The effect of legalized abortion on crime (sometimes referred to as the Donohue-Levitt hypothesis) is the theory that legal abortion reduces crime. Proponents of the theory generally argue that children who are unwanted or whose parents cannot care for them well are more likely to become criminals and that an inverse correlation is observed between the availability of abortion and subsequent crime. Moreover, children born under these conditions are usually economically disadvantaged. In particular, it is argued that the legalization of abortion in the United States, largely due to the Supreme Court’s decision in Roe v. Wade, has reduced crime in the late 20th and early 21st centuries. Opponents generally reject these statistics, and argue that abortion has negative effects on society or decrease in crime is brought about in other ways.

    Steven Levitt of the University of Chicago and John Donohue of Yale University revived discussion of this claim with their 2001 paper “The Impact of Legalized Abortion on Crime”. Donohue and Levitt point to the fact that males aged 18 to 24 are most likely to commit crimes. Data indicates that crime in the United States started to decline in 1992. Donohue and Levitt suggest that the absence of unwanted children, following legalization in 1973, led to a reduction in crime 18 years later, starting in 1992 and dropping sharply in 1995. These would have been the peak crime-committing years of the unborn children.

    The authors argue that states that had abortion legalized earlier should have the earliest reductions in crime. Donohue and Levitt’s study indicates that this indeed has happened: Alaska, California, Hawaii, New York, Oregon and Washington experienced steeper drops in crime, and had legalized abortion before Roe v. Wade. Further, states with a high abortion rate have experienced a greater reduction in crime, when corrected for factors like average income.[4] Finally, studies in Canada and Australia claim to have established a correlation between legalized abortion and overall crime reduction.[4]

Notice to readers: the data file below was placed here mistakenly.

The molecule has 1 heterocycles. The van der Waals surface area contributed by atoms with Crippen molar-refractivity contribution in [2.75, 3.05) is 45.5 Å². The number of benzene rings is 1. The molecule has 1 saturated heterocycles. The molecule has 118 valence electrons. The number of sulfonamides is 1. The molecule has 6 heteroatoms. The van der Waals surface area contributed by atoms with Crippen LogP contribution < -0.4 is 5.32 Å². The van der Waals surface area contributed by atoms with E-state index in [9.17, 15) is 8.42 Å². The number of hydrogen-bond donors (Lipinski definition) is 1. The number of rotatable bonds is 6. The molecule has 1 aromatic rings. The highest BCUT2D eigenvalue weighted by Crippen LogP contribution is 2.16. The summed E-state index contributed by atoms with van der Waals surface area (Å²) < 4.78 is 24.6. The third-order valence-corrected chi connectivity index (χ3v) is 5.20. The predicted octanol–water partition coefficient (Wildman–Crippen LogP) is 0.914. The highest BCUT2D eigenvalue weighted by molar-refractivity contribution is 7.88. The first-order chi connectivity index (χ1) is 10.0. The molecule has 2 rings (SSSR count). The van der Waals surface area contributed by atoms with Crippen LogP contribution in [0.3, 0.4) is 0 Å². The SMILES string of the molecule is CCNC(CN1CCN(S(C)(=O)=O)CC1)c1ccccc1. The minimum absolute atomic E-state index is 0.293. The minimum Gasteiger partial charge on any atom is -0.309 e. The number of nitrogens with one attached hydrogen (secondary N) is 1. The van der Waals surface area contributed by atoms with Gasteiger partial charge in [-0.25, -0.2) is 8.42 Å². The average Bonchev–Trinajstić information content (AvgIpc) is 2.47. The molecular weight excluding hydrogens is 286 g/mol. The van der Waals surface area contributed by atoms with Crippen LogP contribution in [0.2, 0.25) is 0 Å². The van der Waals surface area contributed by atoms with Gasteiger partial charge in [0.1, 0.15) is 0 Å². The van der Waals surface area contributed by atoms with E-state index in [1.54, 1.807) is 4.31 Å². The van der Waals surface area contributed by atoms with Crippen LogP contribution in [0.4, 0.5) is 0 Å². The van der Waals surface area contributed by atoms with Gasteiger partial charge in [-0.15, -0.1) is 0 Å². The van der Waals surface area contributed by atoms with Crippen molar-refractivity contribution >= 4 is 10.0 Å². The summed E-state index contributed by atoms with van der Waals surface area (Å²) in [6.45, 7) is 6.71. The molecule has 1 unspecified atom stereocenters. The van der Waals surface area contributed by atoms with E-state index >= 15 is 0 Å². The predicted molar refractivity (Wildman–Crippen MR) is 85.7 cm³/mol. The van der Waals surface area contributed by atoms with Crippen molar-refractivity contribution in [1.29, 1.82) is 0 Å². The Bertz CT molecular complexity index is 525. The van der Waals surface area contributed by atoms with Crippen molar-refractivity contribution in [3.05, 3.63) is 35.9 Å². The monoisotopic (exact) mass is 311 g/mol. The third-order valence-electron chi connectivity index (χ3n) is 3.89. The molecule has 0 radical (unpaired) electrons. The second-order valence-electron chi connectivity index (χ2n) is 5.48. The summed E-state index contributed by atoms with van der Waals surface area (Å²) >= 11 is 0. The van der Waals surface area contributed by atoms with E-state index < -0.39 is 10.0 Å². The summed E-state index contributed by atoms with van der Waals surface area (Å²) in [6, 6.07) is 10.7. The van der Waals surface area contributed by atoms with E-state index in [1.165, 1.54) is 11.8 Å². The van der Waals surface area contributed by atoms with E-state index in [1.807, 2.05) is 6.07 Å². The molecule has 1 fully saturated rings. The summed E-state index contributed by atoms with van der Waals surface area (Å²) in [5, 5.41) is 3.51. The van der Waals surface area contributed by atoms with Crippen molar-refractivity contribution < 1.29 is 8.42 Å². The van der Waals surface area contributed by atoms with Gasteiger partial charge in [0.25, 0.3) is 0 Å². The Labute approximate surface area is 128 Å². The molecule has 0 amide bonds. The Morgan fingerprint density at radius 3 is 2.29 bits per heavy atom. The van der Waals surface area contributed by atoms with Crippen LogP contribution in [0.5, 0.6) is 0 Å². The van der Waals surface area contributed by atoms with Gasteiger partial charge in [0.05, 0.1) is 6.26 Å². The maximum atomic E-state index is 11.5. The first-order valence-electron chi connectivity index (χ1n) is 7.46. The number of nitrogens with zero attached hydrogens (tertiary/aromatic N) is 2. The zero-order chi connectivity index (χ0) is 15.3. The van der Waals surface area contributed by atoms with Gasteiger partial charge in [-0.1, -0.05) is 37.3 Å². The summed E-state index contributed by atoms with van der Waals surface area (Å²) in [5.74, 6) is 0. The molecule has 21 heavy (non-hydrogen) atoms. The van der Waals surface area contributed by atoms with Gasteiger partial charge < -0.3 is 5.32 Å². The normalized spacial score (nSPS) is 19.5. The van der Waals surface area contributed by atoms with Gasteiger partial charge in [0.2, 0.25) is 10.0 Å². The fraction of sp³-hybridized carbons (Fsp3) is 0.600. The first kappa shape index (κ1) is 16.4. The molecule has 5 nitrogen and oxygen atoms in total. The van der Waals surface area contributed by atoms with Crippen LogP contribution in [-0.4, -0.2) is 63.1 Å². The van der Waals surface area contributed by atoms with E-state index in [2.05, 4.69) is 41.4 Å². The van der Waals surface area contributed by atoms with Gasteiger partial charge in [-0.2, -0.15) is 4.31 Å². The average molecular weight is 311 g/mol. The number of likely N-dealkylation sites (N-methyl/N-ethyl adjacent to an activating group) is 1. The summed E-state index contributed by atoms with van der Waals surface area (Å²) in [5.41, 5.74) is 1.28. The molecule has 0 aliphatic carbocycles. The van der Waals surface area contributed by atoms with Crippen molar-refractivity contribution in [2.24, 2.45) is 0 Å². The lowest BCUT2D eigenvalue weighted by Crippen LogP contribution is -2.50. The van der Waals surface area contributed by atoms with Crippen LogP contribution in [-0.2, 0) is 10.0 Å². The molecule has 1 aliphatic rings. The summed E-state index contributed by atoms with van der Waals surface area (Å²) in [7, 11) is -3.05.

Bit of social enginering and food for thought. Or we could keep trying this church thing that does seem to be working so well.

  7. Anonymous says:

    Do you have to have a silly nickname to be in a gang? If so, is there a silly gang name generator online?

  8. VK says:

    I guess Mac didn’t have much pull between the gangs in the West. Oops, sorry that was a political chat by the Mac.

  9. Anonymous says:

    This just goes to prove that these thugs have no fear of or respect for the police or the law. They know they can act with impunity and this is what we get. We can thank the politicians, past and present, for the mess we are in. I still remember years ago a certain prominent politician when Minister of Education saying over and over again “we have no gangs in our schools”. Ostrich syndrome just like the dump, immigration, education……….

  10. Knot S Smart says:

    But I thought Mac said he was going to give them a good talking to…

  11. Anonymous says:

    Can we fence off an area of West Bay where all these litttle droopy pants ‘gangstas’ are allowed to bring in their weapons? Then maybe this problem would take care of itself.

  12. The Truman Years says: